Jewish in Germany

I can count the number of times I’ve cried during prayer. Before Friday night, that number was one. At a Yom HaShoah (Holocaust Remembrance Day) event when I was in college, we said the mourners’ prayer aloud, which I had never done before. The mourners’ prayer is recited by those people Judaism strictly defines as mourners, and then only under certain pre-conditions. To say this prayer was to move our remembrance in a direction I had not been before and have never forgotten. Until Friday night, that was the only time I’d cried during prayer.

Last Friday, I went to Erfurt, the city (population 214,000) nearest my small town (population 65,000). Erfurt is home to the only synagogue in the state of Thuringia. The presence of police were the first clue that I was in the right place, and it was only then that I noticed the Hebrew words and large Jewish star above the door. A couple was sitting in the park across the quiet street, the man wearing a kippah (or yarmulke if you prefer, though that spelling has never made any sense to me).

I sat on a nearby bench and waited. When they got up, I followed them inside. I gave my name and some general information to the elderly security guard who clearly knew everyone who was expected that evening; their names were on a list in front of him and he crossed them off as each one arrived. He pointed me towards the rabbi, with whom I’d exchanged emails the previous week. We talked for a moment and then he offered me a siddur (prayer book) with translations in German or in Russian. I’d been told that most of Erfurt’s Jewish community is comprised of Russians who left Russia around the time it became Russia. The small Jewish day school I attended as a child was much larger in the mid-nineties for the same reason.

In the few minutes before services were due to begin, elderly men talked to one another, some in German and some in Russian, others switching back and forth. One man read a Russian newspaper. The few women chose seats in one of the two reserved sections and some of them smiled at me. I wondered at the worlds these people have seen, to have come from wherever they came from, and the forces of the universe that brought them here, to the most unassuming shul I’ve ever been in. Three white walls, one blue wall, decorated windows, large wooden benches, the Ark where the Torahs are kept, the Ner Tamid (Eternal Light) that I always take a moment to look at where it hangs, as always, above the Ark.

The rabbi told me he’d announce the page numbers and he did, in German and then in Russian. But I didn’t need the announcements. It seemed like no one did. There’s a regulars crowd at every shul and this was clearly it. All of the prayers were said in the order that I know, as they always are. The beauty of Ashkenazi Judaism is that I knew all the variations of all the tunes, as well. I knew this to be true as soon as the first page was announced and the singing began.

And I knew some other truths, as well, as soon as I started to cry.* The tears surprised me, and the welling in my throat while writing this has surprised me.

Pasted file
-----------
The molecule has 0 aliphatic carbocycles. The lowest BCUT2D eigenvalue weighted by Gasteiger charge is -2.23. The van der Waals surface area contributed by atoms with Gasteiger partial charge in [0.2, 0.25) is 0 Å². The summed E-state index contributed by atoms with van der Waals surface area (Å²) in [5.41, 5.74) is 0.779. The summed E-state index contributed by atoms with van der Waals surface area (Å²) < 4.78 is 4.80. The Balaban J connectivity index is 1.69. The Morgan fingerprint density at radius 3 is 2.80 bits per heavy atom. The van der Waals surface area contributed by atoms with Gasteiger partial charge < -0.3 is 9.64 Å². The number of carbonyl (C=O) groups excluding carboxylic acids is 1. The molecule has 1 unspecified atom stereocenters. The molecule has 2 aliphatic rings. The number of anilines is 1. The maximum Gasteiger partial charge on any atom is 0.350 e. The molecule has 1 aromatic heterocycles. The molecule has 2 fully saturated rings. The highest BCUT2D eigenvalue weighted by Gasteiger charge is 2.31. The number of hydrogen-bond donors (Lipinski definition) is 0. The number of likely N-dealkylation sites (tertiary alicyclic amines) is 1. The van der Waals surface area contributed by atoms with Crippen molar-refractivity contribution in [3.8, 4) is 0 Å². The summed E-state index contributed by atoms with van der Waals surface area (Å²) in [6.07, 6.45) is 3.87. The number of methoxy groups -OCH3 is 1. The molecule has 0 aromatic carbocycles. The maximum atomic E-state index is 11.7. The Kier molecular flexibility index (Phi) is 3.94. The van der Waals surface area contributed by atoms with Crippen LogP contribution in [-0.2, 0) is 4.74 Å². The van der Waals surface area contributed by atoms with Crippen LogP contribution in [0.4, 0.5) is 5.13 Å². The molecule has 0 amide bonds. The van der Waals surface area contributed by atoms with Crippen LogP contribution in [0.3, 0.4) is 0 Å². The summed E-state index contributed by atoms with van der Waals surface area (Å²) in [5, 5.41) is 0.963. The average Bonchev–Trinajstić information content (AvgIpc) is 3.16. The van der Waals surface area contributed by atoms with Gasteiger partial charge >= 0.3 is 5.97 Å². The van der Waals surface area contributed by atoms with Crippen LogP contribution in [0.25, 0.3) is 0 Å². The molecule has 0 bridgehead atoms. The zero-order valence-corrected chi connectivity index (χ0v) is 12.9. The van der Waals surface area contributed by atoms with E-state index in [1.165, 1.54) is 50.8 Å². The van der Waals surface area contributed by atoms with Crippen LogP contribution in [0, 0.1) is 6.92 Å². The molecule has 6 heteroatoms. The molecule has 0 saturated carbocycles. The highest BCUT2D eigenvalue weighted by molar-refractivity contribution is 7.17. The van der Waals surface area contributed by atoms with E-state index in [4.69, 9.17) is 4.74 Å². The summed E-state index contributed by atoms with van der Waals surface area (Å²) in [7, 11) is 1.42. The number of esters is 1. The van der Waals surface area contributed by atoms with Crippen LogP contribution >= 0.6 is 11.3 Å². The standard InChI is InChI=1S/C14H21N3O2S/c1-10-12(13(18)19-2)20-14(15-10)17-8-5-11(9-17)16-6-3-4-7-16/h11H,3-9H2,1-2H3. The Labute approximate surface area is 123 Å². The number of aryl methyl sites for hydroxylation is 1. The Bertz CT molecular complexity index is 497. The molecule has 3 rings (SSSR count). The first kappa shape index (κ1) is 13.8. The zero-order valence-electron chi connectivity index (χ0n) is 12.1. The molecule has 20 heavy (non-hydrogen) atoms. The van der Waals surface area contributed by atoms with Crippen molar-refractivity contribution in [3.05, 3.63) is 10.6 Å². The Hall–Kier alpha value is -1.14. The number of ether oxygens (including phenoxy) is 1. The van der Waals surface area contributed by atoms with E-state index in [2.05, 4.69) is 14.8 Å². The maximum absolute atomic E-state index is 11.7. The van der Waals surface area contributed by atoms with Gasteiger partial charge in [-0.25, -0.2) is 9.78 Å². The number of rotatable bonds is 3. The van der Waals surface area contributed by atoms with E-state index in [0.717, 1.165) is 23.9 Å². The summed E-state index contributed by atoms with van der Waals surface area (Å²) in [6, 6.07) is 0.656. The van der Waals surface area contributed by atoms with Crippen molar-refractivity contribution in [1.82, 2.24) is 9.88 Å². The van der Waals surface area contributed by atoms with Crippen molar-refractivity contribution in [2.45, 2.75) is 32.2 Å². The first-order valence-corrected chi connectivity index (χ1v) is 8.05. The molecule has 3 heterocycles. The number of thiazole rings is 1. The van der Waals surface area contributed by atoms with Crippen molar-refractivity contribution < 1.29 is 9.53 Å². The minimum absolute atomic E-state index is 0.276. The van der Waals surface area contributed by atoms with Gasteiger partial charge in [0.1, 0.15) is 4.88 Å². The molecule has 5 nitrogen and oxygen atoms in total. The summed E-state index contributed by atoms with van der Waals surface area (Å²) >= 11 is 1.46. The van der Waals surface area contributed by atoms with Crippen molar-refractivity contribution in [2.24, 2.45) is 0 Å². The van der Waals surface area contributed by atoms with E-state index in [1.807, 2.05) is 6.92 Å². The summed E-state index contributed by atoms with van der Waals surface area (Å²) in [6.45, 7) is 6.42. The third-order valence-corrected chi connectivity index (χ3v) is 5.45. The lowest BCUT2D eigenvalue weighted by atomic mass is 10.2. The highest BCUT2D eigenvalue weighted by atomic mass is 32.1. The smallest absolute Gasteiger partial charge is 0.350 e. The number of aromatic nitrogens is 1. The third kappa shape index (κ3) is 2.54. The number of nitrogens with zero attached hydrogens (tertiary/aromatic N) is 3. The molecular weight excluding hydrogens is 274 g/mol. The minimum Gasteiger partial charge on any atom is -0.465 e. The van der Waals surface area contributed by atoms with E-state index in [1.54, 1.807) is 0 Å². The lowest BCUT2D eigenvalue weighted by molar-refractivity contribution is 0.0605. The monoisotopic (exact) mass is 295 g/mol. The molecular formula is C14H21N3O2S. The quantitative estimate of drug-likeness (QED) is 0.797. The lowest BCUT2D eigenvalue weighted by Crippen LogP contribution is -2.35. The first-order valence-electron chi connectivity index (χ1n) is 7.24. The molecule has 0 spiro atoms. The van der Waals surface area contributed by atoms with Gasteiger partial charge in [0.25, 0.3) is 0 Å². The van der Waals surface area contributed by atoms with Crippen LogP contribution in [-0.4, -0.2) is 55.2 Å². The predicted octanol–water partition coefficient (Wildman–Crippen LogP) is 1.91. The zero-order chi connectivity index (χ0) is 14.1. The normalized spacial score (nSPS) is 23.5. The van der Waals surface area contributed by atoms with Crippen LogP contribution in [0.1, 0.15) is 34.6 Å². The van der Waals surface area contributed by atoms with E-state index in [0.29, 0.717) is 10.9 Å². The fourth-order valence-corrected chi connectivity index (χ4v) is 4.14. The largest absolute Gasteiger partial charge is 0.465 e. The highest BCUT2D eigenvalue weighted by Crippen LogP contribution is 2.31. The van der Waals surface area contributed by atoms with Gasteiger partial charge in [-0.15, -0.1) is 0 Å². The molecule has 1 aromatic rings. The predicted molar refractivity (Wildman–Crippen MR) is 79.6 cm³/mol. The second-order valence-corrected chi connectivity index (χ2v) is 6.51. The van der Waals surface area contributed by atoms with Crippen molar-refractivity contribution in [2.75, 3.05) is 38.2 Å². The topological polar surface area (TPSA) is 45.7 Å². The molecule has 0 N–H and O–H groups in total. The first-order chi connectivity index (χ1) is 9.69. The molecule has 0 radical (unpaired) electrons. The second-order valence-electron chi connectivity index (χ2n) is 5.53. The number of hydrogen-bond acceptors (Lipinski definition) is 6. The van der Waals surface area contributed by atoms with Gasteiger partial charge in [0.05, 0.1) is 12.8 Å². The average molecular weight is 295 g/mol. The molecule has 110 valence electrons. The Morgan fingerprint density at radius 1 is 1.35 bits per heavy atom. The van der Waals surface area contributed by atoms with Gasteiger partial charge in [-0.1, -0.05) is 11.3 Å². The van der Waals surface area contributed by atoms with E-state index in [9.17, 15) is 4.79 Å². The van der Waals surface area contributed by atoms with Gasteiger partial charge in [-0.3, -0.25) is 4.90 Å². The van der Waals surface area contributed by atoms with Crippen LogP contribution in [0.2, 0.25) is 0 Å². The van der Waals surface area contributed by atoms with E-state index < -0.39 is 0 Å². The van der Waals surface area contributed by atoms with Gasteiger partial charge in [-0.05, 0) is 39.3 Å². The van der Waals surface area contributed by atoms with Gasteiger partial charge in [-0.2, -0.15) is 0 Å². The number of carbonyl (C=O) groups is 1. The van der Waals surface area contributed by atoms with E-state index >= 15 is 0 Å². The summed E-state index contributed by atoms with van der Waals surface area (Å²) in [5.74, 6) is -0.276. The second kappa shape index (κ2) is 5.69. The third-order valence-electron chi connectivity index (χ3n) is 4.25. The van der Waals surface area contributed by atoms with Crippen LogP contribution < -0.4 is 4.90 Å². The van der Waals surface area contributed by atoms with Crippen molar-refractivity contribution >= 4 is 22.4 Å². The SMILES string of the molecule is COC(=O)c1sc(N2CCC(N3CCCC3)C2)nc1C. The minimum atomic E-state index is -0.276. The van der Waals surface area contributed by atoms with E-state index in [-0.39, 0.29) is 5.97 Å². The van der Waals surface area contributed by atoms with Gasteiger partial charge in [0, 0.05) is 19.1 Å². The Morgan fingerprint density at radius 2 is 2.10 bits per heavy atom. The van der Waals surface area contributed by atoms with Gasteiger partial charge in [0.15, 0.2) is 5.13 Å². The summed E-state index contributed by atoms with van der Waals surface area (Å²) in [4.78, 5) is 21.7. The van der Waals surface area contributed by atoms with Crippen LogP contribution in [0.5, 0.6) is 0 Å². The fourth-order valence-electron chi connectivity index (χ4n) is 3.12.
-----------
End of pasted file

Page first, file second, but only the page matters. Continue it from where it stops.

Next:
Had you told me, at any prior point in my life, that I would be in a shul in Germany davening Kabbalat Shabbat, praying to welcome the Sabbath, I would have laughed. Had you told me that I would be in a shul here in Germany davening Kabbalat Shabbat and that the first moment of prayer would have brought tears from a reservoir I didn’t know I had, I would have given it a moment’s thought, looked for the place these tears came from, and concluded that it didn’t exist.

I would have been wrong.

When I spoke to the rabbi after the service, he understood what I was trying to say. He filled in “here in Germany” before I got to it.

Yes, here in Germany.

Before I moved here, my mum lamented that it had to be here, Germany. My sister had only good things to say about her travels and my brother had only the opposite. My grandparents likely had opinions but kept those opinions to themselves. My surname is German, as I keep being told. My family is not. It takes so little time to explain that here, far less time than it has taken anywhere else. I am living in a town that has tiny historical signs across the street from buildings that Hitler built, both to educate and inform and to prevent bad actors from demanding these places. I am living in a town that has a park dedicated to witnesses of the Holocaust and that’s all that each massive portrait of an elderly man or woman says: Zeuge. Zeugin.

Yes, here in Germany.

Knowing this, I stood in shul and, during the first moments of prayer for the second time in my life, I cried.

*Just to paint a picture that will properly capture this moment in time: I was crying while trying to sing and I was wearing a medical mask, as required indoors in Germany during the Covid-19 pandemic that has now stretched on for a year and a half with no sign of letting up. This left me reluctant to remove the mask to wipe my eyes and blow my nose lest I look ill. I was a guest, after all! I thought of comic strips and couldn’t help but laugh inwardly.

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